BOSSIER PARISH, La. (KTAL/KMSS) – The pastor of a Bossier City church facing two lawsuits from former members of his congregation is pushing back on the claims made in the filings of a lack of transparency in the church’s finances and oversight.
“These lawsuits represent an attempt by former members of First Baptist Bossier to inappropriately litigate an internal church dispute,” First Baptist Church Bossier senior pastor Dr. Brad Jurkovich said in a statement Thursday in response to the suits brought against him, the church, worship pastor Eddie Colvin, and church administrative secretary Lorine Spratt.
The lawsuits came after what petitioners claim was months of trying to get Jurkovich and the church to share financial, personnel, and other church-related records with them and other members of the congregation.
“The first lawsuit falsely claims that we have refused to make financial information available to our members. Our budget process is open and transparent. Each annual budget is approved by the membership.”
In addition, Jurkovich says the church publishes monthly financial statements that are available for review by the entire membership and that the results of two different external audits conducted during the last six years have also been published.
“Our pastoral staff, director of finances, and leadership team have made themselves available on numerous occasions to review the church finances with any interested member – including many of the plaintiffs.”
Jurkovich goes on to question why the petitioners need to see any of the information they have requested.
“Although these individuals have never identified a legitimate need for any of the information requested, we have voluntarily produced over 16,000 pages of financial records, membership records, and meeting minutes for examination,” the statement reads.
“These records represent a complete accounting of our church’s activities over the past decade. Despite this transparency, these individuals demanded even more information – including records of member donations, access to personnel files and salary histories, and access to the church’s computer system, database, and software. Thankfully, the recent ruling issued by the Court protects this information.”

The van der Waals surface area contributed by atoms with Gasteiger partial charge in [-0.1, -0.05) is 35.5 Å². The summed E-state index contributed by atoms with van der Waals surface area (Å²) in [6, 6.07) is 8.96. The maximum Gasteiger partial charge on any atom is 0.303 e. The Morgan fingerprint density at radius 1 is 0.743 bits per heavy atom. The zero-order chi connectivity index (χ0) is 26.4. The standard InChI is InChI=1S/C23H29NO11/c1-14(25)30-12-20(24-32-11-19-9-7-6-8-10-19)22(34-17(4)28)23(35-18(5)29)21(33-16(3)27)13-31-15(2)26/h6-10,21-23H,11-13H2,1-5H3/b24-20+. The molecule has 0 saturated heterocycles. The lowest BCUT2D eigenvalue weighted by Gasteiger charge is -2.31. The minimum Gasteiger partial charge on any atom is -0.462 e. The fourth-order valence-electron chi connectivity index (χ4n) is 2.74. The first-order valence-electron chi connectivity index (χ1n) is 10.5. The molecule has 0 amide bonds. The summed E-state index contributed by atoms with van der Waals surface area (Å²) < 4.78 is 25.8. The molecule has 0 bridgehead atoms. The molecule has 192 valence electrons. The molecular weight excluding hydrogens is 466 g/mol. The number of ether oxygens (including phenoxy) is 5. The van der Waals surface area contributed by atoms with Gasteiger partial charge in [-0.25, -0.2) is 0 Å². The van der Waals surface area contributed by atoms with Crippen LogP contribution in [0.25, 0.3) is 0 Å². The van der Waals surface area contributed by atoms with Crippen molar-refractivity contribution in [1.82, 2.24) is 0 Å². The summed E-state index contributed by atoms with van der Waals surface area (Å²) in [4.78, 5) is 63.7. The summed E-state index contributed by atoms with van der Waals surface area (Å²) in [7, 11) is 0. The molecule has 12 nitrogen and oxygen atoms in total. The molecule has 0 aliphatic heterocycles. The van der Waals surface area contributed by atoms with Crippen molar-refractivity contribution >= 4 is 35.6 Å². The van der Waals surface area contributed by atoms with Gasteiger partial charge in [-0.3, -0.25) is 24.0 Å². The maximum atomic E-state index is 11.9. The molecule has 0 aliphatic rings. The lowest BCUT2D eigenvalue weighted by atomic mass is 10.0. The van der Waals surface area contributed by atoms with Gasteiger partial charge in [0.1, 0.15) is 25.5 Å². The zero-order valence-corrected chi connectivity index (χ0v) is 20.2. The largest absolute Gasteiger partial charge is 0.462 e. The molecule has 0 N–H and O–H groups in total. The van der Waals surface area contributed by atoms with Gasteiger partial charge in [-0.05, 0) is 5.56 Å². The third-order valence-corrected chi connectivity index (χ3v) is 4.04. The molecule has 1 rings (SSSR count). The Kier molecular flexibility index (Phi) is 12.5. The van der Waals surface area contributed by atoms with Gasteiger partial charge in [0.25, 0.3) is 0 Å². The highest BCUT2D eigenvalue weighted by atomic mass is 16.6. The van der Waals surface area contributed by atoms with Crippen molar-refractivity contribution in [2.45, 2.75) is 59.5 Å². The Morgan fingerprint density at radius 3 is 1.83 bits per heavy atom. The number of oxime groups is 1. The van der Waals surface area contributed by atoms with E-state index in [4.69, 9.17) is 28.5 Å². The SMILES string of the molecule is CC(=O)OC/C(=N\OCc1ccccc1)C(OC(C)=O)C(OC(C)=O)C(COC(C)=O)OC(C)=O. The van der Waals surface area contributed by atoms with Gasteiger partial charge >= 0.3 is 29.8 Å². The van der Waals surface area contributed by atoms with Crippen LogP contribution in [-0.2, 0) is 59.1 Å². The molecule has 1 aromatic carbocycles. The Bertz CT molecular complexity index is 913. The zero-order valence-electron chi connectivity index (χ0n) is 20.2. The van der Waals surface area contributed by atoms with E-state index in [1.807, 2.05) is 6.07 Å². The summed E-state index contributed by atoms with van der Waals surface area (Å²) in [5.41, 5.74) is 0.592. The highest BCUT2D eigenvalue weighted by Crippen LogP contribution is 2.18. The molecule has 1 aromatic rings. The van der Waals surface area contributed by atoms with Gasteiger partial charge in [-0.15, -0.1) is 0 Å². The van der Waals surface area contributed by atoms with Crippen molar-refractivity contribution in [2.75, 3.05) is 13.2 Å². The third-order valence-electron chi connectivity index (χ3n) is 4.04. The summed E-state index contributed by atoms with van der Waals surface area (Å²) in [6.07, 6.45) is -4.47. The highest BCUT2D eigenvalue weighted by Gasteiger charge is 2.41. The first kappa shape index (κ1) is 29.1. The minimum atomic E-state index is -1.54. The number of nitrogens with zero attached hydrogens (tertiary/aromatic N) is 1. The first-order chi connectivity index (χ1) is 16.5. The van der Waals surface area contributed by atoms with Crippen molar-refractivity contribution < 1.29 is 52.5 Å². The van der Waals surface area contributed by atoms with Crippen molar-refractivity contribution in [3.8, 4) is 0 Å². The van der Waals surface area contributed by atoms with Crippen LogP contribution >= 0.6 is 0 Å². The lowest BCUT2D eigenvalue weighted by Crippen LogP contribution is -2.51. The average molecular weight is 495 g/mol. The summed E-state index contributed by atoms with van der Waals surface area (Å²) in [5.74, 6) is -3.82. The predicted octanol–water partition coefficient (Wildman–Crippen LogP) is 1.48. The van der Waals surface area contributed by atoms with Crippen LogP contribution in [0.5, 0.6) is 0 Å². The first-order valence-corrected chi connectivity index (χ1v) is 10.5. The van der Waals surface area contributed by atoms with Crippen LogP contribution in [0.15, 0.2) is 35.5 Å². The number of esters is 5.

Still, Jurkovich asserts, the additional financial records a Bossier Parish district judge has ordered the church to produce “are primarily the original documents used to prepare the financial reports already made available. Except for a few items, these documents had already been offered for examination as part of a compromise proposal. Importantly, the Court incorporated the parties’ confidentiality and non-disclosure agreement into its ruling, acknowledging these individuals’ ongoing obligations under the agreement.”
A second lawsuit alleges Jurkovich illegally amended the church’s 1937 articles of incorporation after he arrived in 2014, giving himself total power over the church, its finances, employees, members, and all other church-related matters, with no oversight.
“The second lawsuit seeks to invalidate articles of incorporation that were unanimously adopted during a properly noticed membership meeting in 2014. Approximately 1,500 members – including many of the plaintiffs to the lawsuit – attended the meeting and participated in the vote. We have filed a motion to dismiss this claim based on its untimeliness, the plaintiffs’ lack of standing as non-members, and a lack of subject matter jurisdiction.”
Jurkovich went on to reference an amended petition in which the plaintiffs made more claims that Jurkovich misused FBC funds and funneled hundreds of thousands of dollars in church money to outside organizations, friends, and the pastor’s family.
“These individuals responded to this motion by recently amending the lawsuit to assert claims against me, my associate pastor, and my secretary. We believe these claims are entirely without merit and intend to vigorously defend the matter.”
A hearing on that motion is scheduled for June 21.